Archive for the ‘Purple food’ Category

beauty concept skin aging. anti-aging procedures, rejuvenation, lifting,Okinawan Japanese love of ‘purple sweet potatoes’ is good news for Sujon’s blackcurrant consumers concerned about aging!

A UK research team visited the Island of Okinawa in Japan and spent a lot of time talking to the Okinawans. They wanted to understand how and why Okinawans seemed to age better than virtually any other social group on earth. Brain disease amongst the Okinawans was 50% that of Western societies; they had on average 80% less chance of a heart-related health issue than Western societies; and they lived longer.

The Okinawan diet was believed to hold the key for their elevated anti-aging health statistics with Okinawan’s eating an extraordinary amount of purple sweet potatoes: on average half a KG each per day.

The research team was headed by Dr Paul Kroon, of the Institute for Food Research, Norwich University, in the United Kingdom. Dr Kroon explained in the interview that he believed the anthocyanin’s in the sweet potatoes were the cause of the benefits. Anthocyanin’s give foods a distinctive vibrantly purple colour.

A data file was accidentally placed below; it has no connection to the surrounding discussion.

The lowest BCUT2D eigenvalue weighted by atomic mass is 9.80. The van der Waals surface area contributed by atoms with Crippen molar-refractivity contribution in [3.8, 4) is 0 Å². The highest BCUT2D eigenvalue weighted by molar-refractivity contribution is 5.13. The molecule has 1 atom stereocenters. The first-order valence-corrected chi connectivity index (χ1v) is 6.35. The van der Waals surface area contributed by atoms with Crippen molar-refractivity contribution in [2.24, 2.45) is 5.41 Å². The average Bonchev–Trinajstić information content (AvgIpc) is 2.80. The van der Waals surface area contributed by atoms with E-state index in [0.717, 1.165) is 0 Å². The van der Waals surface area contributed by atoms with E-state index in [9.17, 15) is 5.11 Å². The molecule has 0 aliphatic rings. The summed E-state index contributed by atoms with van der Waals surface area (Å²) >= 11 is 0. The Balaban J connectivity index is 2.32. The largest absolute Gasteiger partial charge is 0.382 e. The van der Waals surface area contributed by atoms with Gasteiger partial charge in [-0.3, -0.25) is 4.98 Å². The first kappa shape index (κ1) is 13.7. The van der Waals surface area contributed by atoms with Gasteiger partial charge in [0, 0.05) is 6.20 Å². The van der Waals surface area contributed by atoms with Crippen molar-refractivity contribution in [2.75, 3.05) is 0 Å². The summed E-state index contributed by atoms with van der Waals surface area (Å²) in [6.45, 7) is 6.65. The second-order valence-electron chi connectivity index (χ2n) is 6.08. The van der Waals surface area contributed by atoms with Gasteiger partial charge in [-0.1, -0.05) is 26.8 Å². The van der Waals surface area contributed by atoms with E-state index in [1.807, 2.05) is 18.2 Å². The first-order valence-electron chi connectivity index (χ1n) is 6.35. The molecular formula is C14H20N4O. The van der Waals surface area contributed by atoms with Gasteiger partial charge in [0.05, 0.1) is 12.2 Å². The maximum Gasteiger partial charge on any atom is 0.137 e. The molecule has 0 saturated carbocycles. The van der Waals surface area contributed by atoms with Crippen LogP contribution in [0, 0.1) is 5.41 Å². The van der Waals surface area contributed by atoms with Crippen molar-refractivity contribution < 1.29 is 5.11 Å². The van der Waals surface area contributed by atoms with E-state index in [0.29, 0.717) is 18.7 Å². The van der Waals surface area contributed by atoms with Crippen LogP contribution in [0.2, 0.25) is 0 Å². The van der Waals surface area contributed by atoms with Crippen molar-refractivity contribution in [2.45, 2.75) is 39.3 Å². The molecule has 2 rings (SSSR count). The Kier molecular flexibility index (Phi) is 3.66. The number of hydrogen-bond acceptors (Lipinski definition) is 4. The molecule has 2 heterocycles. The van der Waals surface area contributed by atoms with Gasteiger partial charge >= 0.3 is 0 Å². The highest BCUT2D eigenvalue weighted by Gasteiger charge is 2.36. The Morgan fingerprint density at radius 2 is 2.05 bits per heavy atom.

According to Dr Kroon’s research Purple Sweet Potatoes contain 53mg/100gm of anthocyanin’s. Other foods tested by the team were: blueberries 161mg/100gm; blackberries 161mg/100gm; aubergine 86mg/100gm; red cabbage 40mg/100gm. But they found that the star of the purple food group were blackcurrants with an exceptional 592mg/100gm.

Dr Kroon’s advice for Western societies was to enjoy more purple food in the diet and especially blackcurrants.

Sujon’s frozen blackcurrants (available throughout NZ in supermarkets) and Sujon Blackcurrant powder (available on-line or in most health food stores) are rich in purple anthocyanin’s! Both can be enjoyed as part of a regular balanced nutritional diet.

Important: the above information addresses the topic of aging and will be of strong interest to many Sujon blog-readers. It certainly signals an exciting nutritional concept. But it is important to stress the following:

•The research is indicative of a possible value to humans but nothing is proven yet.

•The amount of blackcurrants needed to provide any possible value to humans isn’t known yet and people should enjoy blackcurrants as part of a balanced diet of many foods; especially fruits and vegetables.

•Readers should not use the above information in any way to treat themselves without discussing first with their medical advisor.

‘The Berryblogger’.

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